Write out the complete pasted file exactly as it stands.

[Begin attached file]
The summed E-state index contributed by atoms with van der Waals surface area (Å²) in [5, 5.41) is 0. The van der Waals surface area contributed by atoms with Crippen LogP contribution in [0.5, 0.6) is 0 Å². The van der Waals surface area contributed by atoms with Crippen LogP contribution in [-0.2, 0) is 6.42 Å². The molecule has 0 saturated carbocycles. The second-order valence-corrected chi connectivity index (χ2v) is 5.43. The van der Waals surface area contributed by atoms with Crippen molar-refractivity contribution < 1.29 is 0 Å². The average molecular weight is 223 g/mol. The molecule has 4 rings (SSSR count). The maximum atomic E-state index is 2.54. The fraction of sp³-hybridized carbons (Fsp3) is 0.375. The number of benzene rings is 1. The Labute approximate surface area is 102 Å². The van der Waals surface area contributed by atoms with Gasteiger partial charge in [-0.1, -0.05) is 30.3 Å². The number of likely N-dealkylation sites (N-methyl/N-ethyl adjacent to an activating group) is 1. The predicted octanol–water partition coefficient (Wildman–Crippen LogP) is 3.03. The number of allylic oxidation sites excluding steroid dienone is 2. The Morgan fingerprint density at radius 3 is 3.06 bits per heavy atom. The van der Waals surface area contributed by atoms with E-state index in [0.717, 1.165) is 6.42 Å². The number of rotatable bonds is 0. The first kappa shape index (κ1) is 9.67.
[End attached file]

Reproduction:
The summed E-state index contributed by atoms with van der Waals surface area (Å²) in [5, 5.41) is 0. The van der Waals surface area contributed by atoms with Crippen LogP contribution in [0.5, 0.6) is 0 Å². The van der Waals surface area contributed by atoms with Crippen LogP contribution in [-0.2, 0) is 6.42 Å². The molecule has 0 saturated carbocycles. The second-order valence-corrected chi connectivity index (χ2v) is 5.43. The van der Waals surface area contributed by atoms with Crippen molar-refractivity contribution < 1.29 is 0 Å². The average molecular weight is 223 g/mol. The molecule has 4 rings (SSSR count). The maximum atomic E-state index is 2.54. The fraction of sp³-hybridized carbons (Fsp3) is 0.375. The number of benzene rings is 1. The Labute approximate surface area is 102 Å². The van der Waals surface area contributed by atoms with Gasteiger partial charge in [-0.1, -0.05) is 30.3 Å². The number of likely N-dealkylation sites (N-methyl/N-ethyl adjacent to an activating group) is 1. The predicted octanol–water partition coefficient (Wildman–Crippen LogP) is 3.03. The number of allylic oxidation sites excluding steroid dienone is 2. The Morgan fingerprint density at radius 3 is 3.06 bits per heavy atom. The van der Waals surface area contributed by atoms with E-state index in [0.717, 1.165) is 6.42 Å². The number of rotatable bonds is 0. The first kappa shape index (κ1) is 9.67.